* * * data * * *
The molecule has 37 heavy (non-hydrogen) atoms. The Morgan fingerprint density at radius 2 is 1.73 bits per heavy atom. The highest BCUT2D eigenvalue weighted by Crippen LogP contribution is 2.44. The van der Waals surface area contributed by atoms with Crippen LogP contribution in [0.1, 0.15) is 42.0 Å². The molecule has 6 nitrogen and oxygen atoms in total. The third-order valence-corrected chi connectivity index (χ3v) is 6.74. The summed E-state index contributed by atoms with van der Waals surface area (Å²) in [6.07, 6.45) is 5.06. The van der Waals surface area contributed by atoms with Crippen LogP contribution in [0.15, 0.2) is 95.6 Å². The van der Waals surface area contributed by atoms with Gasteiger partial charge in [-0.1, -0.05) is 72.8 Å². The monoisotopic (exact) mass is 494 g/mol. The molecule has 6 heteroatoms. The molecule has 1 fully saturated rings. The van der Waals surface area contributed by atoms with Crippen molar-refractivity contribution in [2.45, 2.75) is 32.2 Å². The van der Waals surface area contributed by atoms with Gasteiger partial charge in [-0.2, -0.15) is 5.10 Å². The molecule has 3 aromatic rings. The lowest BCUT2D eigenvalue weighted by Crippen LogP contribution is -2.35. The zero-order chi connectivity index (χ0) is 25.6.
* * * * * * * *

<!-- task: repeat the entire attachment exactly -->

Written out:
The molecule has 37 heavy (non-hydrogen) atoms. The Morgan fingerprint density at radius 2 is 1.73 bits per heavy atom. The highest BCUT2D eigenvalue weighted by Crippen LogP contribution is 2.44. The van der Waals surface area contributed by atoms with Crippen LogP contribution in [0.1, 0.15) is 42.0 Å². The molecule has 6 nitrogen and oxygen atoms in total. The third-order valence-corrected chi connectivity index (χ3v) is 6.74. The summed E-state index contributed by atoms with van der Waals surface area (Å²) in [6.07, 6.45) is 5.06. The van der Waals surface area contributed by atoms with Crippen LogP contribution in [0.15, 0.2) is 95.6 Å². The van der Waals surface area contributed by atoms with Gasteiger partial charge in [-0.1, -0.05) is 72.8 Å². The monoisotopic (exact) mass is 494 g/mol. The molecule has 6 heteroatoms. The molecule has 1 fully saturated rings. The van der Waals surface area contributed by atoms with Crippen molar-refractivity contribution in [2.45, 2.75) is 32.2 Å². The van der Waals surface area contributed by atoms with Gasteiger partial charge in [-0.2, -0.15) is 5.10 Å². The molecule has 3 aromatic rings. The lowest BCUT2D eigenvalue weighted by Crippen LogP contribution is -2.35. The zero-order chi connectivity index (χ0) is 25.6.